One of the recurring conversations I have with startup teams is about their "bad" board members.  I discount a fair amount of this talk because I have been on both sides of this table many times, and I understand that most first-time entrepreneurs would be "pleased as punch" if their investors just sent over a bag of money, dropped by once a year for a nice meal, and waited patiently for the day they could help ring the bell at NASDAQ or start clipping their coupons. More seasoned entrepreneurs understand that a strong, engaged, experienced and additive board is every bit as critical to the business's long-term success as any other part of the company's management team.

Nonetheless, I think this is an important issue, as well as one that, for many reasons, is very hard for entrepreneurs to discuss with their board members. It can also be hard for board members to discuss among themselves, even when they clearly recognize that there are problems with certain directors.

The truth is that you often don't get to pick and choose your fellow board members. But board members need to remember that the last thing a new business needs is a bunch of "micro-boards," which is what happens when certain members communicate with others on sensitive issues, but not with the entire board. That leads to very mixed messages for the entrepreneur, and a lot of hurt feelings (often, I have found, as the result of misdirected or inadvertently forwarded emails).

Also, it's becoming more common to have very diverse boards (in terms of experience) which, in many cases, puts seasoned investors at the table with a bunch of angels (or industry-savvy "strategic" directors). Often, these board members have put their (or their company's) money in the deal, yet they have very little to add as advisors, either because: (a) as angels, they lack any significant and useful business or investing experience;  or (b) as strategics, they often have no real "skin in the game" and tend to be reluctant to commit to much of anything in the way of hard decisions. I don't think you have to love your other board members (or even like them a great deal), but as a foundation for an effective board you do need to have at least some basic respect for their opinions and expertise.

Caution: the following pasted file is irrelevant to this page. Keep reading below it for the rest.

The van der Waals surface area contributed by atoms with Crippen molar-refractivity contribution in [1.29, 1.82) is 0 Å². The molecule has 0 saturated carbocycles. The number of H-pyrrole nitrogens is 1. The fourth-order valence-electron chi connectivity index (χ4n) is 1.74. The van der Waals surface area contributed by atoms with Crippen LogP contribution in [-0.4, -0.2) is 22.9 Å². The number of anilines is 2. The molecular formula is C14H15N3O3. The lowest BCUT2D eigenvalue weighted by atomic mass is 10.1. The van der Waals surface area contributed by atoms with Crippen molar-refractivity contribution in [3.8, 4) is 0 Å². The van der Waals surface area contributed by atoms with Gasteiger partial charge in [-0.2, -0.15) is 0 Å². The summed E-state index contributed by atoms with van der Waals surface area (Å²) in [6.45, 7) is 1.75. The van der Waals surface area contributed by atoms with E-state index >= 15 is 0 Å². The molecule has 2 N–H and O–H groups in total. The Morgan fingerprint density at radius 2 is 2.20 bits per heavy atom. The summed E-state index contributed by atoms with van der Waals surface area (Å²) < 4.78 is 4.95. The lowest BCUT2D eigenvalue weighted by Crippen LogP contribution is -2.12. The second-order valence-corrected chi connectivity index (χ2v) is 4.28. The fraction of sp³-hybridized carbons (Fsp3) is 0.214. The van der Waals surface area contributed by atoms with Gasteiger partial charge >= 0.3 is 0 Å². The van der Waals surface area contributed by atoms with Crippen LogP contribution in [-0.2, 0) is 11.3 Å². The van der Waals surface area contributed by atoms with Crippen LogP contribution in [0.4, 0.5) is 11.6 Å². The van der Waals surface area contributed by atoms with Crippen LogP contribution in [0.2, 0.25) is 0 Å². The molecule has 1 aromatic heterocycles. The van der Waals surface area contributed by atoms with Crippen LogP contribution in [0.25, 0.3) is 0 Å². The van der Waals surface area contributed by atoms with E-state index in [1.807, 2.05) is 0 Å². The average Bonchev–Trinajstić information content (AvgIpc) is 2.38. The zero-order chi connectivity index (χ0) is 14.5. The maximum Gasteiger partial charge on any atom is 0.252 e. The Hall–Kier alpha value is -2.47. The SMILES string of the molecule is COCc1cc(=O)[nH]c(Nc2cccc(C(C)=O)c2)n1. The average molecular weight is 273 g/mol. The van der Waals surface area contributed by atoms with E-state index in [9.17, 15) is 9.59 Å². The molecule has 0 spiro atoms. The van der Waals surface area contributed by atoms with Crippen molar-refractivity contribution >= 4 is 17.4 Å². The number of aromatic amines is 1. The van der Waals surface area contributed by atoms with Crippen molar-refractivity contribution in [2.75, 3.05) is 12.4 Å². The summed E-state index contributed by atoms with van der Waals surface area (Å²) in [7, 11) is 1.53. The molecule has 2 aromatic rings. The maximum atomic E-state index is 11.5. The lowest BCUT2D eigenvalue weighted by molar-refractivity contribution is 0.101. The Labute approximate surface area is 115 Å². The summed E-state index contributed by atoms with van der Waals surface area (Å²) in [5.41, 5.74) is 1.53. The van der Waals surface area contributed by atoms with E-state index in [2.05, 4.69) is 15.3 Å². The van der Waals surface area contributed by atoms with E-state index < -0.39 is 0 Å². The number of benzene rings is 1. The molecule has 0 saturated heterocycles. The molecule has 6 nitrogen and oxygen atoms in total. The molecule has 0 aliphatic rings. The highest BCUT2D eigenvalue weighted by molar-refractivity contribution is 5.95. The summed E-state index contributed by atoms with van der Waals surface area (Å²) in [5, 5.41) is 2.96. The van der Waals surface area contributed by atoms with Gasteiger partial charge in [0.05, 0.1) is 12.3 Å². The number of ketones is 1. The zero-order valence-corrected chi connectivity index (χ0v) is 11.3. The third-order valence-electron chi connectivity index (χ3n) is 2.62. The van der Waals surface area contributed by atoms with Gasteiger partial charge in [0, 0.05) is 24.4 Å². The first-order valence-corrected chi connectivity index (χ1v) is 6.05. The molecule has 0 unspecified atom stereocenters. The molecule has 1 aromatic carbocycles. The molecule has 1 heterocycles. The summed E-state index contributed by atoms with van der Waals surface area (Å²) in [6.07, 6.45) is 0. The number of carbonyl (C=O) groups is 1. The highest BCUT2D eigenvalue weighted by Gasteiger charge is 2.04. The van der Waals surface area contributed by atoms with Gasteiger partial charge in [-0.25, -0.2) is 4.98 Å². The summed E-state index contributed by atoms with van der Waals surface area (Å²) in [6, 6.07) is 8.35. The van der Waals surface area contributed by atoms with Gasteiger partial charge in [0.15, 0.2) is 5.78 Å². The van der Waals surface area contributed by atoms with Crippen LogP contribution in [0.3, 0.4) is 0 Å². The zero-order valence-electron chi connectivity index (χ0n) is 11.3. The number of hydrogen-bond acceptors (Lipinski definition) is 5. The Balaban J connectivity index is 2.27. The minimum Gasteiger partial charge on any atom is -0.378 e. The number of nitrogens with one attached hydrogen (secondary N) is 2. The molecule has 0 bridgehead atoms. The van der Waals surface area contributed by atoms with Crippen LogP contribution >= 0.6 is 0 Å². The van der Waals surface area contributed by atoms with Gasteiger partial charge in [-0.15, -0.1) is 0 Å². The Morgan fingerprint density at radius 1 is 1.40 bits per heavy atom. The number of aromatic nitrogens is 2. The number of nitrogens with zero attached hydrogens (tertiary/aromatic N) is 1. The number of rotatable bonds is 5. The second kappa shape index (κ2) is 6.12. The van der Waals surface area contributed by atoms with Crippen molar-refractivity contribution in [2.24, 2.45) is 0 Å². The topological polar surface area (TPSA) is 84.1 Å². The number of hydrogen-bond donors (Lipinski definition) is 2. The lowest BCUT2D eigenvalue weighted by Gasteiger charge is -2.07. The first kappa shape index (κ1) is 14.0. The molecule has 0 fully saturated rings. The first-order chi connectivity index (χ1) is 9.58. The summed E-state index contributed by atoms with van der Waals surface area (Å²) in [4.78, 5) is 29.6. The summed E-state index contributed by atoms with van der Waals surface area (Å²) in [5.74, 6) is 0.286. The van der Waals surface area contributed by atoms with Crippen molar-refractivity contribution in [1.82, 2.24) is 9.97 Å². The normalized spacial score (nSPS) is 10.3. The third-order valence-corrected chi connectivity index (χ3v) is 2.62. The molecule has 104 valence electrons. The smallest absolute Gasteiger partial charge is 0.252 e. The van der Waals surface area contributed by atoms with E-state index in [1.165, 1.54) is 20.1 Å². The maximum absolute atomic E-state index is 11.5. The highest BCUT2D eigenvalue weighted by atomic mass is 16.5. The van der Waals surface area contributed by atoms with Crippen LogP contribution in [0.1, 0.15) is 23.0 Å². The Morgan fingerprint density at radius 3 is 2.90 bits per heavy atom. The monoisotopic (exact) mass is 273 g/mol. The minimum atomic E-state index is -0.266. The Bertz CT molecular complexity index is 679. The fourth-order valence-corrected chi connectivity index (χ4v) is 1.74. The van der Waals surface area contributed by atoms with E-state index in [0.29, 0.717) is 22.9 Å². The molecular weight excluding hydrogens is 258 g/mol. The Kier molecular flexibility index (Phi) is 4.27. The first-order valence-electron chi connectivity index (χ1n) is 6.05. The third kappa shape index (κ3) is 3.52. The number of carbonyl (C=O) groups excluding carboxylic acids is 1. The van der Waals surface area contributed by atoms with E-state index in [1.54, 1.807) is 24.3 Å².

Whose Side Are You On?

In other instances, the interests and agendas of board members can radically diverge early on and make for some very stressful and difficult sessions, in which it's not always clear who is acting in the company's best interests and who is looking out for their own interests and agenda. This problem arises regularly in cases where the entrepreneur quickly falls out of love with certain investors either because they're too critical and over-involved at the outset (these kinds of businesses don't all happen to get built overnight), or because the entrepreneur feels (often rightly so) that there were unkept promises and undelivered connections, relationships, introductions, customers, etc. which turned what looked like a promising connection into a bad arrangement from the entrepreneur's perspective. Sadly, in the constant frenzy of early-stage fundraising, entrepreneurs make a lot of bad choices out of necessity and most often fail (with respect to board members) to heed that very important advice about hiring slow and firing fast.  Needless to say, it's very, very hard to ask someone to get off your board a few months after they've joined.